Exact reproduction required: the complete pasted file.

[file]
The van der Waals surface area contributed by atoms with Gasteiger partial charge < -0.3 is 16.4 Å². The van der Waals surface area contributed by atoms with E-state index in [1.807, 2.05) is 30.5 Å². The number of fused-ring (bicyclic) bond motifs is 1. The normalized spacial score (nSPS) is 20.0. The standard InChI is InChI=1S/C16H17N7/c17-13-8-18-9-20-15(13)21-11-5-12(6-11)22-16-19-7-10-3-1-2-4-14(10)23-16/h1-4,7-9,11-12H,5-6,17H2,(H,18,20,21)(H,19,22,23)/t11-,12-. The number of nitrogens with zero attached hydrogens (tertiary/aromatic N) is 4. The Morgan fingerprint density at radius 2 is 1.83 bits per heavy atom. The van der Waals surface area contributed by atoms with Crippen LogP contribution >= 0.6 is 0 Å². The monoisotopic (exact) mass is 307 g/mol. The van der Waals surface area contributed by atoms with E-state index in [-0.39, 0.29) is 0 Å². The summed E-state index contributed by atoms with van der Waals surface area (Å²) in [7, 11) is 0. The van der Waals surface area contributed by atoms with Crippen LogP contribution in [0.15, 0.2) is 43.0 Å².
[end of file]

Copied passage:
The van der Waals surface area contributed by atoms with Gasteiger partial charge < -0.3 is 16.4 Å². The van der Waals surface area contributed by atoms with E-state index in [1.807, 2.05) is 30.5 Å². The number of fused-ring (bicyclic) bond motifs is 1. The normalized spacial score (nSPS) is 20.0. The standard InChI is InChI=1S/C16H17N7/c17-13-8-18-9-20-15(13)21-11-5-12(6-11)22-16-19-7-10-3-1-2-4-14(10)23-16/h1-4,7-9,11-12H,5-6,17H2,(H,18,20,21)(H,19,22,23)/t11-,12-. The number of nitrogens with zero attached hydrogens (tertiary/aromatic N) is 4. The Morgan fingerprint density at radius 2 is 1.83 bits per heavy atom. The van der Waals surface area contributed by atoms with Crippen LogP contribution >= 0.6 is 0 Å². The monoisotopic (exact) mass is 307 g/mol. The van der Waals surface area contributed by atoms with E-state index in [-0.39, 0.29) is 0 Å². The summed E-state index contributed by atoms with van der Waals surface area (Å²) in [7, 11) is 0. The van der Waals surface area contributed by atoms with Crippen LogP contribution in [0.15, 0.2) is 43.0 Å².